At the same time, I’m still a firm believer that leadership can take you very, very far and notwithstanding, again, Simon’s, I think very, very perceptive nuancing on what Kamalesh Sharma has done, I think there are a couple of comments I would like to make. I agree absolutely that the Office of the Secretary-General was very undefined at the outset; however it was defined after the outset although not in any specific memorandum. In other words, this is not part of the written rules of engagement but the early academic work on the work of someone like Shridath Ramphal, work by the Canadian academic Margaret Doxey for instance, as well as work by Sir William Dale, a very eminent jurist in this country.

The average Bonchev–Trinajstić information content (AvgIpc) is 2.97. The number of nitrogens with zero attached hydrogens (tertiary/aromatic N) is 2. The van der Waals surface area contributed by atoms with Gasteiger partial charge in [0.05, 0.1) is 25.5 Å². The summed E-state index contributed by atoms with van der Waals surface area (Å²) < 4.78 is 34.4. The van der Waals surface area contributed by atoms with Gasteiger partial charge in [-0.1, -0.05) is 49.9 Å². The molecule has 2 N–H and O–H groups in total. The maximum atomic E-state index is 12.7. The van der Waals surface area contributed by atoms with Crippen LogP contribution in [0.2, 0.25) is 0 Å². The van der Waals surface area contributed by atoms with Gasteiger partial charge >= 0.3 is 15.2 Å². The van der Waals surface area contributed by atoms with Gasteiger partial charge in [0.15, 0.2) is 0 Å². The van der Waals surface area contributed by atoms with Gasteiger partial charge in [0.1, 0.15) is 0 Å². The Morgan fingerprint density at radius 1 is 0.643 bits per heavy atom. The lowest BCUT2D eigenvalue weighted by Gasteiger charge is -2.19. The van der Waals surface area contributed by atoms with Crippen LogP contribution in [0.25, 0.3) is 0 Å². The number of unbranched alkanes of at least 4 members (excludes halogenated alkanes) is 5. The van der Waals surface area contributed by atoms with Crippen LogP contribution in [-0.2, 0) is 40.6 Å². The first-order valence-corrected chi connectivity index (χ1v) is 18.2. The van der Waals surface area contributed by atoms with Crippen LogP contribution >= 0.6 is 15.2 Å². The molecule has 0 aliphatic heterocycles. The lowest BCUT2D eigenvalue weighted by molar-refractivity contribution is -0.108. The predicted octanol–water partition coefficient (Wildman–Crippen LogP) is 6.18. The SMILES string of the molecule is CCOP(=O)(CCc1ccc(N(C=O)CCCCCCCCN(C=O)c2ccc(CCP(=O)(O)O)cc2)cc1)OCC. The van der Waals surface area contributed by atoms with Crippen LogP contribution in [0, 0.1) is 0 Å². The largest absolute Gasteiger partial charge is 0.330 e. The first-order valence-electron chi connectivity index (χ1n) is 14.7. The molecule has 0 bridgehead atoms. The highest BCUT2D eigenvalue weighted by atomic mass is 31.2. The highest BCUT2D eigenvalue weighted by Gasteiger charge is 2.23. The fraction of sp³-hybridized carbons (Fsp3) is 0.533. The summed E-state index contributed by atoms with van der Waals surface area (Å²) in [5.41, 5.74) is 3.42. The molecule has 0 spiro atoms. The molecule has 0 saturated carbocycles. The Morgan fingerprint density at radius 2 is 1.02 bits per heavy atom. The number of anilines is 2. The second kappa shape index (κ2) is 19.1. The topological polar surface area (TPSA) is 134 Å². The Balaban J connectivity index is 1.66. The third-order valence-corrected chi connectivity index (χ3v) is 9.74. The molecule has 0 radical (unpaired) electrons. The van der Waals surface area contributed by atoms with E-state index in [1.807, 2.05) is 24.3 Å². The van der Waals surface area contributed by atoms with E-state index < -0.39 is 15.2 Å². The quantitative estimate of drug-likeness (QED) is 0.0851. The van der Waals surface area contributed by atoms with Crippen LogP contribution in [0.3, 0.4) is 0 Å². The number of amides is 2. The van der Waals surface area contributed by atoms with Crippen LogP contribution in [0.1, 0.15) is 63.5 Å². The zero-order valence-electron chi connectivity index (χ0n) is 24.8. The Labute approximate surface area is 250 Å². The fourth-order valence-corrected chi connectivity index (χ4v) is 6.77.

In defining the parameters both of leadership – that was Doxey’s take on it – and in terms of crafting out a certain kind of international legal space (well before we actually had a formal charter which came only in very recent times. Those were conditions that I think both academics tried to establish) – gave the Secretary-General space and I think that Ramphal took that space. Now, obviously his kind of leadership was unusual. It’s not replicated or found in many places elsewhere and it’s quite possible to regard him as a very, very charismatic and very successful and, to an extent, a very lucky one-off. But in terms of the categories of duty that Stuart was outlining, I think what came very much through at that point in time in Ramphal’s tenure of the post, was the duty of being protagonist. As a protagonist, he put this place on the map, not just in terms of Southern Africa, his work on what we then called the New International Economic Order, what should be rightly more known today as a search for a more equitable international economic and trading system. That established a huge legacy and his work with the Brandt Commission, for instance, I think, set up the kind of profile that I would like to have seen pursued by his successors.